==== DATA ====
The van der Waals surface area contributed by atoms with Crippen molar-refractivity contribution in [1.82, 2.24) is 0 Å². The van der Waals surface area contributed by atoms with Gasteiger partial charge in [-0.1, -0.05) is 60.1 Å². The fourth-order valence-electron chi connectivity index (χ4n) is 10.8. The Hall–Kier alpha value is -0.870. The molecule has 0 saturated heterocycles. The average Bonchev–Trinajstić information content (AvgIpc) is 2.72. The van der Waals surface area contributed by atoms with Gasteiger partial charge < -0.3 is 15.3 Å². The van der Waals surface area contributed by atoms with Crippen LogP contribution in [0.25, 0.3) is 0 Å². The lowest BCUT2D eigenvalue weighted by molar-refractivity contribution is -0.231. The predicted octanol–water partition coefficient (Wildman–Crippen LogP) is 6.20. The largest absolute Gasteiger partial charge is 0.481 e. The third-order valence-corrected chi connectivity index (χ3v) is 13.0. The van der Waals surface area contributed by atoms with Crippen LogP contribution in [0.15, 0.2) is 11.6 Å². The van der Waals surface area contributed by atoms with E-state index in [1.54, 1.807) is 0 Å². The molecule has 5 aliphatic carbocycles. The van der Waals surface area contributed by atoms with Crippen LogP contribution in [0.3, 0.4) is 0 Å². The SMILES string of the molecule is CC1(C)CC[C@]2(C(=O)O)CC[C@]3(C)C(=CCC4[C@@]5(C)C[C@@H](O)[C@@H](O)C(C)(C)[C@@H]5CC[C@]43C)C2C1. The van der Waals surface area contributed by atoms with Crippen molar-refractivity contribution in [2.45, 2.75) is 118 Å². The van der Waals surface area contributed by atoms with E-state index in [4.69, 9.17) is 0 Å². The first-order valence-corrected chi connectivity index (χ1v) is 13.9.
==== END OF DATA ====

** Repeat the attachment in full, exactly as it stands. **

The van der Waals surface area contributed by atoms with Crippen molar-refractivity contribution in [1.82, 2.24) is 0 Å². The van der Waals surface area contributed by atoms with Gasteiger partial charge in [-0.1, -0.05) is 60.1 Å². The fourth-order valence-electron chi connectivity index (χ4n) is 10.8. The Hall–Kier alpha value is -0.870. The molecule has 0 saturated heterocycles. The average Bonchev–Trinajstić information content (AvgIpc) is 2.72. The van der Waals surface area contributed by atoms with Gasteiger partial charge < -0.3 is 15.3 Å². The van der Waals surface area contributed by atoms with Crippen LogP contribution in [0.25, 0.3) is 0 Å². The lowest BCUT2D eigenvalue weighted by molar-refractivity contribution is -0.231. The predicted octanol–water partition coefficient (Wildman–Crippen LogP) is 6.20. The largest absolute Gasteiger partial charge is 0.481 e. The third-order valence-corrected chi connectivity index (χ3v) is 13.0. The van der Waals surface area contributed by atoms with Crippen LogP contribution in [0.15, 0.2) is 11.6 Å². The van der Waals surface area contributed by atoms with E-state index in [1.54, 1.807) is 0 Å². The molecule has 5 aliphatic carbocycles. The van der Waals surface area contributed by atoms with Crippen LogP contribution in [0.3, 0.4) is 0 Å². The SMILES string of the molecule is CC1(C)CC[C@]2(C(=O)O)CC[C@]3(C)C(=CCC4[C@@]5(C)C[C@@H](O)[C@@H](O)C(C)(C)[C@@H]5CC[C@]43C)C2C1. The van der Waals surface area contributed by atoms with Crippen molar-refractivity contribution in [2.45, 2.75) is 118 Å². The van der Waals surface area contributed by atoms with E-state index in [4.69, 9.17) is 0 Å². The first-order valence-corrected chi connectivity index (χ1v) is 13.9.